• Slavery and the ‘Dawn’ of Human Rights: How to Write a History of ‘Origins’
  • Ceremonies of Possession/Dispossession: Deconstructing the European Polity
  • The Capitulations of the Ottoman Empire: The Idea of An International Legal Form
  • Unequal Treaties: A History of A Relationship with China
  • The Concept of ‘Civilization’: Writing the Hereroes of Namibia Back into International Law
  • Japan and Racial Equality: Welcoming the League of Nations
  • Atomic Apocalypse: Understanding Hiroshima and Nagasaki from the Twenty-first Century
  • A Feminist Reckoning: the Second World War and the 2000 Tokyo Women’s International War Crimes Tribunal
  • Secret Diplomacy: The 1956 Protocol of Sevres and the Politics of Israel, Britain and France
  • The Fate and Fury of the Chagos Islanders: Britain, the United States and the Cold War

Objectives

The main objective of this course is to introduce students to the significance of a historical understanding of international law, but to be deeply aware of the complexities that surround any such exercise. At the same time, key elements of what constitutes this ‘history’ will come into play (most typically, the Treaty of Tordesillas, but, more untypically, elements of the ‘visual culture’ of international law (in the form of Holbein’s The Ambassadors)). We shall try to understand why international legal history has been undervalued within the formal discourse, and why it is important to turn to the insights of international law from other disciplines (e.g. Patricia Seed’s Ceremonies of Possession).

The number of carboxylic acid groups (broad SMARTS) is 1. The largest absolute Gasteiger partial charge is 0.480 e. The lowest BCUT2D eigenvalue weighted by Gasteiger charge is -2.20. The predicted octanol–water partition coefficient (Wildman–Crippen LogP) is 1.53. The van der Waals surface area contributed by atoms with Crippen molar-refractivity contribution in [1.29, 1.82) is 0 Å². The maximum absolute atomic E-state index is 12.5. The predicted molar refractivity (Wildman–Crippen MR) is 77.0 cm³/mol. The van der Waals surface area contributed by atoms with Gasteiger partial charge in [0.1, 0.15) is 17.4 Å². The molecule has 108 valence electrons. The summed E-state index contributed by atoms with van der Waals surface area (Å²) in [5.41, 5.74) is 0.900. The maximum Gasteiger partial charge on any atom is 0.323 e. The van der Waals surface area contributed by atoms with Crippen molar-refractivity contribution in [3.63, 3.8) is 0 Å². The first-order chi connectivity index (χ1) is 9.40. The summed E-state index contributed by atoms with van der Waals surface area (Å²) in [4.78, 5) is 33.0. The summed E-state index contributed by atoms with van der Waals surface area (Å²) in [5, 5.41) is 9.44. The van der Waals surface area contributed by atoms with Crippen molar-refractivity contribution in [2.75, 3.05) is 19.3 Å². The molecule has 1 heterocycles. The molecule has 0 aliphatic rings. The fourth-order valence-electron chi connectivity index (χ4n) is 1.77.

Learning outcomes

On completion of this course students should be able to:

  • Critically appreciate the modern importance of ‘history’ for international law
  • Understand the key events of international legal history, including how to connect these events to other events that are not typically understood as ‘key’ events
  • Consider the different methodological possibilities for an ‘uncensored’ history of the discipline
  • Engage the particular politics - both of the public space and of individual identity - associated with the historicisation of international law

Assessment

  • 90% research essay of 12,500 words
  • 10% class participation and presentation

Essay

Each student is required to submit a research essay of no more than 12,500 words including an abstract/synopsis of 500 words.

The essay is to be original work, relying on secondary and primary sources. It MUST be the work of the enrolled student. Another person, other than the enrolled student, MUST NOT write the essay nor do the research on behalf of the enrolled student.